I first noticed KVS in a queue outside the dining hall in Ramana Ashram at Arunachala. I was standing some distance behind him and it was his voice that initially caught my attention. It was a clear and distinctive Indian voice, speaking well enunciated and impeccable English. When I looked up to take note of the speaker I was surprised to see a small, fragile man in a long white dhoti and shirt, white hair flying out in all directions and a flowing, wispy beard, in much the same unconstrained condition.
As he spoke he bobbed his head up and down and made extravagant gestures with his hands augmenting thereby the meaning he was trying to convey.
'The Joy of Anonymity' is a phrase that very aptly depicts this humble and most unassuming man.
Right there and then, I decided I would have to get to know him better. The name KVS is an abbreviation for a much longer Tamil name ending in Subramaniam, however, that title is seldom used and the shorter version is the one by which he is addressed and known to all. KVS has a brilliant mind and a good understanding and command of close to thirteen different languages. He has extensive reading experience, an almost photographic memory and a vast life experience, much of which has been very challenging.
However it is not my intention to focus on the past of KVS, or even on his many and varied accomplishments. Of what importance are the details of a life? To be sure he has 'his story.' Yet it is not the story that is of interest here so much as his day to day, natural abidance with what is real. His 'living presence,' which flows in such an easy and unpretentious way might be overlooked, or even passed off as somewhat eccentric.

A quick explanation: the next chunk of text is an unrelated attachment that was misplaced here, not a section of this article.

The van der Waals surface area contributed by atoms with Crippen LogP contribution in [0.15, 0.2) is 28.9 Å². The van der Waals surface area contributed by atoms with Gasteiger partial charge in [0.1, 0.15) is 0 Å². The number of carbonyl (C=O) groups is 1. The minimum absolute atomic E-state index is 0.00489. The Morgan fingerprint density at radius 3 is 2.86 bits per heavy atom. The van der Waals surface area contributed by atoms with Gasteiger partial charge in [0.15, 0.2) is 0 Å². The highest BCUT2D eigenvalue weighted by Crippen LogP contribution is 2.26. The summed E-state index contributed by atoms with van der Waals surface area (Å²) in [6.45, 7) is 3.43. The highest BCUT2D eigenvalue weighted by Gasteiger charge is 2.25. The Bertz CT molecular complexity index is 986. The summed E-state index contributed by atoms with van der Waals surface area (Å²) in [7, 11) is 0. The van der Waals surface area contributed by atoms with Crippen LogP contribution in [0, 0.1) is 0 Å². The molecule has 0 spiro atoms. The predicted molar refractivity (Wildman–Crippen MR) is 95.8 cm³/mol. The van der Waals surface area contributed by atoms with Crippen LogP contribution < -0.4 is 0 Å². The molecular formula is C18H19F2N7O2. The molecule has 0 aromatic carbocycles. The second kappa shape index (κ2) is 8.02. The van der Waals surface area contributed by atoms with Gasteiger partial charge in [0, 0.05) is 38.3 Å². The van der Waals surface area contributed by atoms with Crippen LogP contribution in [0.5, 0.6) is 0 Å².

Right in our midst and often quite unnoticed, move those who have quietly and without fuss or fanfare discovered their inner wealth and the joy that spontaneously flows from dipping into the perennial spring of peace. They do not need to 'do' anything to benefit others. Their very presence spreads a fragrance throughout the surrounding atmosphere which spontaneously uplifts and enlivens.
It is inspiring to reflect upon the fact that we can rub shoulders, so to speak and move so closely with those who live and interact with the world and yet all the while have their existence from the infinite expanse of ego-less-ness. Those who are quietly demonstrating, in a completely un-contrived and natural way, the biblical axiom ‘to be in the world, but not of the world.’
Continue Reading in Masters, Mice and Men
Volume 3 of Shades of Awareness